Beale Air Force Base, Calif. --
Raising ones’ right hand and committing to a military institution, isn’t for everyone. However, some find a way to serve in a way that benefits military members and their families.
Dr. June Ruse is a one woman shop at the Behavioral Health Optimization Program within the 9th Medical Group. Her responsibility as the sole BHOP representative is to funnel individuals to the right clinic for their needs.
“My role is to work with the patient as a behavioral health consultant,” said Ruse. “When someone comes in and they have something going on; regardless of physical, mental, or emotional health, my role is to unwrap what they’re going through and then together come up with solutions that optimize them feeling better about whatever’s going on.”
Dr. Ruse’s passion for helping Airmen and their families stems from a lifetime of seeing how the military can affect an individual’s quality of life.
“Members of my family have been in the military and with that I got a firsthand look at the difficulties they face from a psychological point of view,” said Ruse. “The intensity, responsibility, and the pressure is just so much for one person. When this job opportunity came available, my sister, a retired Army Colonel, said, ‘we need you in there’.”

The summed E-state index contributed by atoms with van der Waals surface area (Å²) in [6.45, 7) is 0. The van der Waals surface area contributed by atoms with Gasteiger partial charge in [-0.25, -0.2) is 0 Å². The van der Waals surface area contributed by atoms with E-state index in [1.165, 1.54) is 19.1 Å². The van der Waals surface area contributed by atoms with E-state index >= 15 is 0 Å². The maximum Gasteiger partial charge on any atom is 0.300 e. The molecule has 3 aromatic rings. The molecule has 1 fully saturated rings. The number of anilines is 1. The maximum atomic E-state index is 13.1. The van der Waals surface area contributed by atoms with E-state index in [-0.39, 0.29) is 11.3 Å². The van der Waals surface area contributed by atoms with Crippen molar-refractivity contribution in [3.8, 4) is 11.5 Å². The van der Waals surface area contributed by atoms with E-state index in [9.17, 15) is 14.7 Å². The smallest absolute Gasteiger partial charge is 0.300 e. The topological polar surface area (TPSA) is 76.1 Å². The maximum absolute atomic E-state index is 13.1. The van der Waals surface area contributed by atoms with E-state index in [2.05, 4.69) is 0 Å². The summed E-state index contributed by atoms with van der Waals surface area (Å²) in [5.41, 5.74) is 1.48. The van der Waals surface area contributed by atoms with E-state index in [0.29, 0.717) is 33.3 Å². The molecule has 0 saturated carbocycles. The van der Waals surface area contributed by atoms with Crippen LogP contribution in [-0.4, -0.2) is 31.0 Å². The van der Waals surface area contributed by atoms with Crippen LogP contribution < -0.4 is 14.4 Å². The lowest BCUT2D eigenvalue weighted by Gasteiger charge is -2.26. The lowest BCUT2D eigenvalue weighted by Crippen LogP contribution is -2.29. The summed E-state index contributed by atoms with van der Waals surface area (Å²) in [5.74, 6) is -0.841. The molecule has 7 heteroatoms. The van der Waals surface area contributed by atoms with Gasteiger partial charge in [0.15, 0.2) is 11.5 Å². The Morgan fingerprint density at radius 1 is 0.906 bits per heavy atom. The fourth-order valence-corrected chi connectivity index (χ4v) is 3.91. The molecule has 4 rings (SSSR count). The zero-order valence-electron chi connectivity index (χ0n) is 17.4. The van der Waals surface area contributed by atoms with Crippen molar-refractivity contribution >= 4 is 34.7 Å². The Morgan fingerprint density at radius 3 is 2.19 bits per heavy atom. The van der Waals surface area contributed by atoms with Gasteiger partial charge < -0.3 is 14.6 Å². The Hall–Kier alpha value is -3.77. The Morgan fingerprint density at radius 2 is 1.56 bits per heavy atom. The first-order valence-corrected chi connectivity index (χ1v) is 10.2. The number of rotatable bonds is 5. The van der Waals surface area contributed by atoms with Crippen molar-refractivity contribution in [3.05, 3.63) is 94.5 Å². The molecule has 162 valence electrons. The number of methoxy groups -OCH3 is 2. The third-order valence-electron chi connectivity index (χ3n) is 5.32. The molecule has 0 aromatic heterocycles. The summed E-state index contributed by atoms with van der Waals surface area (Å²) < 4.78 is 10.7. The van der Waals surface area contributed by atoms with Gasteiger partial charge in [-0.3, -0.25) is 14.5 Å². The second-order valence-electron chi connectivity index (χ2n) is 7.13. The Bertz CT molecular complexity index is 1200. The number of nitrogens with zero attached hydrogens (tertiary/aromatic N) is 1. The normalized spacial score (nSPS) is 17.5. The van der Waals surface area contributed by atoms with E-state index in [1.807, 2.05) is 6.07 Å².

Dr. Ruse sees approximately eighty to one hundred patients a month. Despite the heavy intake of patients on her calendar, she is confident that she is in the position that is best fit for her and her talents.
“It felt like my calling,” Dr. June says, reflecting on the impact of her job. “It all gives me satisfaction because I know I save lives and I make their life a better place to be.”
BHOP serves as a lynchpin for individuals that need simple tools to improve issues in their life, and Dr. Ruse is an individual who can help distribute those tools.
“I look at what we can do together to get the person where they would rather be compared to where they are when they come in. This is not mental health. It’s important to know that coming here is a very easy thing to do, it gives you tools right away.”
BHOP isn’t a way to deter people from mental health, rather determine who needs elevated care without immediately taking the plunge with a therapist.
“When someone’s struggle is deeper, then I am the one that makes the proper referral to whatever they may need from primary care or mental health,” says Dr. Ruth. “I serve as a gatekeeper for mental health and higher levels of care.”
Keeping our Airmen resilient is a crucial part of the mission here at Recce Town. Keeping families and active duty members in the fight is a continuous effort for all members of the team.